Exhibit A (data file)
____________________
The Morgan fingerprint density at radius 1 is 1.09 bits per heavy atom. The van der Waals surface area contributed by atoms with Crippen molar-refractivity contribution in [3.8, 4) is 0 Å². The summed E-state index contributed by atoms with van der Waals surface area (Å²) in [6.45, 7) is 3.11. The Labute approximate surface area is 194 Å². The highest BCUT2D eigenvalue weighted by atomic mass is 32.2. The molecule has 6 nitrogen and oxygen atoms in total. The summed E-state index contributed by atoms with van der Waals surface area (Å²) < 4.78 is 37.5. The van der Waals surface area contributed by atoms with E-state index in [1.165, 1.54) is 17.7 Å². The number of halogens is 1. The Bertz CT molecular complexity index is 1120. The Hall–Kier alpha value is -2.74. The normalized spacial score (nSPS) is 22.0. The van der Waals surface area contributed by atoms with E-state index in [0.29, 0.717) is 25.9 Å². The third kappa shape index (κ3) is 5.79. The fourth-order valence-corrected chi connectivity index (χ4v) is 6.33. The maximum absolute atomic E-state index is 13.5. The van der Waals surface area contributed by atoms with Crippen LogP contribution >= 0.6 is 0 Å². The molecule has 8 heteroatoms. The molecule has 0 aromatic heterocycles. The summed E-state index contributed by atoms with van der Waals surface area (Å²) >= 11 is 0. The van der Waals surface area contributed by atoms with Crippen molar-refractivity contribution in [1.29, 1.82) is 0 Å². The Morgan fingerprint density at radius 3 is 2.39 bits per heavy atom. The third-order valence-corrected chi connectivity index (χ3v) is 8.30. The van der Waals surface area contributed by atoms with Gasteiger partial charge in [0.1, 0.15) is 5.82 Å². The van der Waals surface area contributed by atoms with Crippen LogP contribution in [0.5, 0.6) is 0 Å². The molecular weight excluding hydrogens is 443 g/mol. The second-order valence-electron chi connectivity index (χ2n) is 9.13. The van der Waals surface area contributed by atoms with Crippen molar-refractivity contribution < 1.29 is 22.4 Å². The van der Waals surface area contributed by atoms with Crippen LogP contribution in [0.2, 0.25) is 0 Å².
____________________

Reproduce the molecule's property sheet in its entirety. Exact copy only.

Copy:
The Morgan fingerprint density at radius 1 is 1.09 bits per heavy atom. The van der Waals surface area contributed by atoms with Crippen molar-refractivity contribution in [3.8, 4) is 0 Å². The summed E-state index contributed by atoms with van der Waals surface area (Å²) in [6.45, 7) is 3.11. The Labute approximate surface area is 194 Å². The highest BCUT2D eigenvalue weighted by atomic mass is 32.2. The molecule has 6 nitrogen and oxygen atoms in total. The summed E-state index contributed by atoms with van der Waals surface area (Å²) < 4.78 is 37.5. The van der Waals surface area contributed by atoms with E-state index in [1.165, 1.54) is 17.7 Å². The number of halogens is 1. The Bertz CT molecular complexity index is 1120. The Hall–Kier alpha value is -2.74. The normalized spacial score (nSPS) is 22.0. The van der Waals surface area contributed by atoms with E-state index in [0.29, 0.717) is 25.9 Å². The third kappa shape index (κ3) is 5.79. The fourth-order valence-corrected chi connectivity index (χ4v) is 6.33. The maximum absolute atomic E-state index is 13.5. The van der Waals surface area contributed by atoms with Crippen LogP contribution >= 0.6 is 0 Å². The molecule has 8 heteroatoms. The molecule has 0 aromatic heterocycles. The summed E-state index contributed by atoms with van der Waals surface area (Å²) >= 11 is 0. The van der Waals surface area contributed by atoms with Crippen molar-refractivity contribution in [1.29, 1.82) is 0 Å². The Morgan fingerprint density at radius 3 is 2.39 bits per heavy atom. The third-order valence-corrected chi connectivity index (χ3v) is 8.30. The van der Waals surface area contributed by atoms with Gasteiger partial charge in [0.1, 0.15) is 5.82 Å². The van der Waals surface area contributed by atoms with Crippen LogP contribution in [0.5, 0.6) is 0 Å². The molecular weight excluding hydrogens is 443 g/mol. The second-order valence-electron chi connectivity index (χ2n) is 9.13. The van der Waals surface area contributed by atoms with Crippen molar-refractivity contribution < 1.29 is 22.4 Å². The van der Waals surface area contributed by atoms with Crippen LogP contribution in [0.2, 0.25) is 0 Å².